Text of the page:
As with Alec on The Black, I suddenly was in the scene where he is riding The Black in a race--and I can hear the applause of the crowd--though no one was there to see this private moment. Alec then flashes back to beach, where it is just the two of them--just as it was just the two of us, riding as one--for the joy of the moment.
(I think I may have seen the movie a few too many times.)
We arrived at the river, turned around and waited for Ellen to catch up with us. What a wonderful experience.
We finished 41st out of 993 riders and it took us 32:25. It really made me appreciate how much the real riders do when I consider that they do it all in less than 24 hours in one day.
There is still time to sign up and do it yourself. It goes on until November 8.
Friday, August 21, 2020
A Fun Ride
My sister, Ellen, and I took Cole and Dante out for a ride together. We each had our little goals, but the mail goal was just to enjoy ourselves.
I wanted to do more cantering than I have been doing this summer. There is one part of the trail that I used to let him gallop. It was a lot of fun, but he got into some bad habits--and that prevented me from being able to canter with other horses, there. I miss cantering! There are other places I can canter where he doesn't get out of control, but this is the best section of the trail for it.
The last few times I tried cantering here, he had very faulty brakes. I wanted to re-install his brakes as well as slow him down a little.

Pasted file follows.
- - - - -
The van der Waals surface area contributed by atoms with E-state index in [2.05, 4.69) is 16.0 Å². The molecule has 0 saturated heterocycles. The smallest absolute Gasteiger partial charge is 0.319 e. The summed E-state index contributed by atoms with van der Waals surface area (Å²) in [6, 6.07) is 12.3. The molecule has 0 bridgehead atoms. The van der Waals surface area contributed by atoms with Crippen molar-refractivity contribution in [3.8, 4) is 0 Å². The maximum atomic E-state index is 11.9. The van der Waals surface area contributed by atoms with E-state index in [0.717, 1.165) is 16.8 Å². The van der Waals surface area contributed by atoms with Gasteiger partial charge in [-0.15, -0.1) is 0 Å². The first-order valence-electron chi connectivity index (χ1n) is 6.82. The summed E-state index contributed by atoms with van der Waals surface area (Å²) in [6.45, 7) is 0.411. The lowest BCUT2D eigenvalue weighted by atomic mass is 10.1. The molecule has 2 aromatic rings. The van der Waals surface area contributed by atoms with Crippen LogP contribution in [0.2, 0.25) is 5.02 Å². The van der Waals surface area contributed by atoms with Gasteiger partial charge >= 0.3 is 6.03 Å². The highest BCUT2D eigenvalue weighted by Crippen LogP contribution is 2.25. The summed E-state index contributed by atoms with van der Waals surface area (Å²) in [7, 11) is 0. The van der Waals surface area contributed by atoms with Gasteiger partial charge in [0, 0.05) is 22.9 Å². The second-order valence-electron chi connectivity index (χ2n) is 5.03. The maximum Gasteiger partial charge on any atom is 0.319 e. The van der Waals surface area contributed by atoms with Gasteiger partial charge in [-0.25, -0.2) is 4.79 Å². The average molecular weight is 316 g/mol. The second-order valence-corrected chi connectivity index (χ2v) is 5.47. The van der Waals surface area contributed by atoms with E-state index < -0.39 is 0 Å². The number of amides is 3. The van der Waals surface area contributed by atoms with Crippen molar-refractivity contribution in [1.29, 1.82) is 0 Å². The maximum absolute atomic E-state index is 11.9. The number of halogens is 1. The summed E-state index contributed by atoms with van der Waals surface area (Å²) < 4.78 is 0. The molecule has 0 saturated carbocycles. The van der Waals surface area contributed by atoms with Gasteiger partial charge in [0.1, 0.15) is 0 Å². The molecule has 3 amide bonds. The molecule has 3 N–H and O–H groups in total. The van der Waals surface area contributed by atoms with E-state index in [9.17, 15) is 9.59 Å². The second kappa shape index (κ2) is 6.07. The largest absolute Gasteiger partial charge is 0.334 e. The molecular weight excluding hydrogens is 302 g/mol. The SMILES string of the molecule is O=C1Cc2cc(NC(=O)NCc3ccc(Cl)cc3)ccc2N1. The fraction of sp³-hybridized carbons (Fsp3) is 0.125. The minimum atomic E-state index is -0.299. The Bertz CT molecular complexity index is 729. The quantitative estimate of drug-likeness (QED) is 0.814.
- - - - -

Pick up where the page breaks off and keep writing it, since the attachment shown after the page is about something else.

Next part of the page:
Dante is all right with us going on ahead of him. Ellen canters, too, but much slower. She wanted to get Dante to canter from a walk instead of a trot.
She also wanted to work with him on the second river crossing. The last time he crossed towards home, something startled him and he took off up the river bank. She wanted to make sure he would quietly walk up it, instead.
What wonderful cantering we had! Ellen got a couple good walk/canter transitions. I was able to stop and re-start Cole 3 times. Each time, I clicked him and gave him a carrot. Consequently, each time he got better. The hard part about clicker training is waiting for the correct behavior to click. Once you get that, it gets easy quite quickly.
We crossed over the river to the other side. At the bottom of the hill, there were a bunch of high school kids with their coach. They were running up and down the hill. As soon as they saw us, they were told to stop and let us through. We love it when the coaches are there to help us out! Once the kids learn it, they never need to be told, again.